The major consequence of osteoporosis is osteoporotic fracture.  These fractures can be painful, unsightly, debilitating, and lead to difficulties of digestion, breathing, and mobility as well as more fractures. Further, they impact life expectancy.

 

While some spinal vertebral compression fractures may be painless, other fractures of the spinal vertebrae and other bones can be quite painful, both acutely and long-term.

 

Spinal vertebral compression fractures lead to the infamous and unsightly dowager’s hump.  

 

The forward bending produced by the spinal vertebral compression fractures impedes lung expansion and compresses the abdominal contents, thus restricting gastric capacity and impacting nutrition.

 

The forward-bending posture effected by the spinal compressions impedes balance and gait. This leads to falls and additional fractures.

 

Following hip fracture, only one-third of patients return to their previous level of functioning and one-fifth require long-term nursing home care.

 

Persons having experienced a hip fracture have twice the likelihood of another fracture as persons without fracture.

 

Vertebral fracture increases the five-year mortality risk by 15%.

 

Hip fracture is associated with a one-year mortality increase of 20%.

 

What Are the Signs of Osteoporosis?

 

Some signs of osteoporosis are shortening and curvature of the spine frequently manifested as a forward bending posture.  But osteoporosis is often a silent disease that doesn’t manifest itself until an osteoporotic fracture occurs.

 

What Are the Available Tests?

 

Because osteoporosis is largely a silent disease, testing is important to determine if osteoporosis is present or if bones are losing density to a serious degree.  Several testing modalities are available.

 

DEXA scanning is the current standard for evaluating bone mineral density and consequent fracture risk. It is used to calculate bone mineral density at the lumbar spine, hip, and upper thigh.  

 

Peripheral DEXA scanning is used to evaluate bone mineral density at the wrist.  It is used to evaluate patients at very low fracture risk. Its ability to predict spinal vertebral fracture is lower than DEXA done at the lumbar spine.

 

QCT scanning is used to measure bone mineral density in the lumbar spine.  It is somewhat more sensitive than DEXA but requires a higher radiation dose. Currently, only about 5% of all bone mineral density evaluations are done by QCT.

 

QUS differs from DEXA, peripheral DEXA, and QCT in that the DEXAs and QCT are x-ray modalities, while QUS is an ultrasound modality, done at the heel, and achieving measurements by means of sound waves.  Although low-cost and portable, QUS does not have the accuracy of the two DEXA scans or QCT. Additionally, QUS is not used for tracking skeletal changes over time or monitoring response to treatment.

 

Who Should Be Tested, and When?

 

The National Osteoporosis Foundation (NOF) recommends bone mineral density testing for all women 65 years of age or older and all men 70 years of age or older.  It further recommends testing for all post-menopausal women with risk factors and all men over 50 years of age with risk factors, such as those indicated above.

 

For patients diagnosed with osteoporosis, the NOF recommends re-testing 1-2 years after beginning treatment and at 2-year intervals thereafter.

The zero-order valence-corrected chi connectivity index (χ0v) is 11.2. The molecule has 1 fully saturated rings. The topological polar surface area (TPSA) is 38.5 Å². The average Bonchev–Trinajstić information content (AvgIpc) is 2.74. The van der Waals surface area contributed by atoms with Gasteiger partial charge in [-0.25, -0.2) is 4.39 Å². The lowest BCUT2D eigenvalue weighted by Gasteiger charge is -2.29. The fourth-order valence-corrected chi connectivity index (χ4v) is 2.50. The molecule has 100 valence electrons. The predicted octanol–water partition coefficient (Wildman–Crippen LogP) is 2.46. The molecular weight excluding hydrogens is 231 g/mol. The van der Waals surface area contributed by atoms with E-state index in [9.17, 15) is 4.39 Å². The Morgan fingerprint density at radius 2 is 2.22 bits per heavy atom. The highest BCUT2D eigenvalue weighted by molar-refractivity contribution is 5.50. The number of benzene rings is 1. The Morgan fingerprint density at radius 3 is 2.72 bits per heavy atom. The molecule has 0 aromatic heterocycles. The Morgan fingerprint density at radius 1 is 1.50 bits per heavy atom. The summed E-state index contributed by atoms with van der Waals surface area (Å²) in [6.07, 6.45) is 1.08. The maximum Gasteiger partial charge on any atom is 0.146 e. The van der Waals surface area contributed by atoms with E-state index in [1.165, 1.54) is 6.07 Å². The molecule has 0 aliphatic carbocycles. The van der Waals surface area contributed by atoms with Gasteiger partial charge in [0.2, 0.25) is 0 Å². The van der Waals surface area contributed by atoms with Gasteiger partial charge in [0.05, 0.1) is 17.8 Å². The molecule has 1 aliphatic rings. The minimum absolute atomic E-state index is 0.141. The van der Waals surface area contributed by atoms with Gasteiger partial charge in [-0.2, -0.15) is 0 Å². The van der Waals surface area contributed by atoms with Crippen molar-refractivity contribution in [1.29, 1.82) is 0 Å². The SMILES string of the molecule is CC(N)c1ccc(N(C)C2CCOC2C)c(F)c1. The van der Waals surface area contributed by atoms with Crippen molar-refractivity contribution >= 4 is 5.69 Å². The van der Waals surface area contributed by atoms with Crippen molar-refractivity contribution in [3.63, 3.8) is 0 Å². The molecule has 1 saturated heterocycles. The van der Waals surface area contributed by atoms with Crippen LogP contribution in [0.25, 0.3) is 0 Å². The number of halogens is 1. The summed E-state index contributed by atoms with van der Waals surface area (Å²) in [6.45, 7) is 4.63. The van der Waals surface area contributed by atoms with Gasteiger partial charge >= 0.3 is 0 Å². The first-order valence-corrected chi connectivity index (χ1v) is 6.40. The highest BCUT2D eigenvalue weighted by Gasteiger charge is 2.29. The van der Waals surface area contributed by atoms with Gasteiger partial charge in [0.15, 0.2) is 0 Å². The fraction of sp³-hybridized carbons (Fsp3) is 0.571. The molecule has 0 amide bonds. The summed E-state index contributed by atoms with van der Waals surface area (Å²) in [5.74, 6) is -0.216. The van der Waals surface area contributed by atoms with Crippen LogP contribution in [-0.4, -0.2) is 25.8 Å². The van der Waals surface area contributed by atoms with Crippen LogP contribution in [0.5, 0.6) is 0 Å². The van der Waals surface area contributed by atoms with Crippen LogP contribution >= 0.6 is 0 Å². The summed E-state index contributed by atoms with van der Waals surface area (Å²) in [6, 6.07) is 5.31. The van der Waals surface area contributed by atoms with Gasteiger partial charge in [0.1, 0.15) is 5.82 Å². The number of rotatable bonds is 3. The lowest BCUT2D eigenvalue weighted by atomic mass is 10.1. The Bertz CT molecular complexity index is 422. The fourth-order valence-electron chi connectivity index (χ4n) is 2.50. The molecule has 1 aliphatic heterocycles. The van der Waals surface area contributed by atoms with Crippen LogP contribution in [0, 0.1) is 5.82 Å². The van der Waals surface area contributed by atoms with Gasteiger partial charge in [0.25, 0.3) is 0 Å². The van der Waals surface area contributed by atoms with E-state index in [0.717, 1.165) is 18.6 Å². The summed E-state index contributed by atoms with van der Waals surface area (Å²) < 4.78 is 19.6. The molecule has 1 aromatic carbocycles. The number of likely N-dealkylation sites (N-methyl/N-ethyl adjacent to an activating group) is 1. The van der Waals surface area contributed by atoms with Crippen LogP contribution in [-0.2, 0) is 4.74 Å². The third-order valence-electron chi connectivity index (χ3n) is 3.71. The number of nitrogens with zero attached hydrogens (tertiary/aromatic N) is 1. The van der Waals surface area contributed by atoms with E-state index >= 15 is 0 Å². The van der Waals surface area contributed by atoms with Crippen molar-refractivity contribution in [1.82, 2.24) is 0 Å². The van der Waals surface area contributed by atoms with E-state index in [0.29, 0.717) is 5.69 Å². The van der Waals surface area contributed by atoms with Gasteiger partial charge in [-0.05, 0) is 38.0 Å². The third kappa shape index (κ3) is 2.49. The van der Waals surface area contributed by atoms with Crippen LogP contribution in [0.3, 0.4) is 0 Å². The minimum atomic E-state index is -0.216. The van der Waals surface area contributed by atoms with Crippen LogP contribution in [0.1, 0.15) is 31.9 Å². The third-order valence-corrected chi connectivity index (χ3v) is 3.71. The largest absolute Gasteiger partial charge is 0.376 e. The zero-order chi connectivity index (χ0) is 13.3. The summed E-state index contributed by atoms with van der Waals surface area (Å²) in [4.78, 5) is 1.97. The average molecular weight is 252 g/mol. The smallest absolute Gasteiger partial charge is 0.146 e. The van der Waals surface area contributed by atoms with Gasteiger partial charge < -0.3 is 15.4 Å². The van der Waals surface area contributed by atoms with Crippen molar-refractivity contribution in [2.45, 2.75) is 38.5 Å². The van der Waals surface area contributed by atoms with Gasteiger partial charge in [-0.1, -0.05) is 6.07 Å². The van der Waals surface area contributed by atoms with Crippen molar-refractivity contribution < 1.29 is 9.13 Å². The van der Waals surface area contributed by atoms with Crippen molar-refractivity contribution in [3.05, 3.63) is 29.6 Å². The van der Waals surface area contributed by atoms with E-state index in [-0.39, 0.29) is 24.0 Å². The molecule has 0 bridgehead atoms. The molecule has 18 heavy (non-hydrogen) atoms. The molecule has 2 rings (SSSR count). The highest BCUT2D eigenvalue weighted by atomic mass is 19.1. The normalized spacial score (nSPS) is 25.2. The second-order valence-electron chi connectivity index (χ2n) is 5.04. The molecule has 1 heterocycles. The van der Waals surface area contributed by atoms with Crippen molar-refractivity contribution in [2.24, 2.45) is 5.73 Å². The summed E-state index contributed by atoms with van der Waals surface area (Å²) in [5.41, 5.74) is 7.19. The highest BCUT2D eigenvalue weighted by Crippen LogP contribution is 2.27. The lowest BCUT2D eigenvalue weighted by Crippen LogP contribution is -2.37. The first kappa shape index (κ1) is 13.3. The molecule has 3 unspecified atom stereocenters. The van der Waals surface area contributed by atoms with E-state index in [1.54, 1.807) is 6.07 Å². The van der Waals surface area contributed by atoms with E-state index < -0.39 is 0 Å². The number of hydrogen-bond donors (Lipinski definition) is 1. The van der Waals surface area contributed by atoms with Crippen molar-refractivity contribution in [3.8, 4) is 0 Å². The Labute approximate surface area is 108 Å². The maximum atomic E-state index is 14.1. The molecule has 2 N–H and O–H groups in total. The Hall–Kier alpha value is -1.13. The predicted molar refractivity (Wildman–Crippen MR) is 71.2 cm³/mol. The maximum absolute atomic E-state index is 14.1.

For those without major risk factors and who test in the normal range, the NOF states only that longer re-test intervals are acceptable.

 

The best advice is to consult your physician about the need for bone mineral testing, the type of testing appropriate for you, and the appropriate testing interval. Your physician is in the best position to tailor the guidelines to your specific health situation.

 

Treatment Choices

 

Your physician now has more treatment choices than ever to offer those affected by osteoporosis. Bisphosphonates can inhibit bone resorption.  Additionally, there are estrogens, calcitonin, parathyroid hormone type drugs, selective estrogen receptor modulators, monoclonal antibodies, calcium salts, and vitamin D. Finally, there are braces to redistribute spinal forces and even interventional techniques such as kyphoplasty.

 

Prevention

 

The best way to deal with a problem is not to have it!  Accordingly, prevention is paramount in any approach to osteoporosis.  Of course, preventive measures cannot guarantee that osteoporosis will not occur, but these measures greatly reduce the chances. Imperfect prevention is certainly better than no prevention!  

 

In osteoporosis prevention, here are some key elements:

  • Stop smoking.
  • Moderate alcohol consumption.
  • Engage in weight-bearing exercise. 
  • Ensure adequate calcium and vitamin D intake.
  • Consult with your doctor about periodically evaluating bone mineral density.                                                                                                                          

 

Conclusion

 

Your best defense against osteoporosis is awareness.  This includes preventive measures, risk factors, consequences, and the availability of bone mineral density testing and treatment options.  Such awareness can enable you to avoid disfigurement, disability, and even life-shortening consequences.

 

Thomas Falasca, DO                                                       

     

SOURCES:

 

National Osteoporosis Foundation         nof.org
NIH Senior Health                                   nihseniorhealth.gov      
American College of Rheumatology       rheumatology.org

Endocrine Society                                   hormone.org

                                                                                                                             

 

 

 

 

Watch this fun and informative video from the Endocrine Society!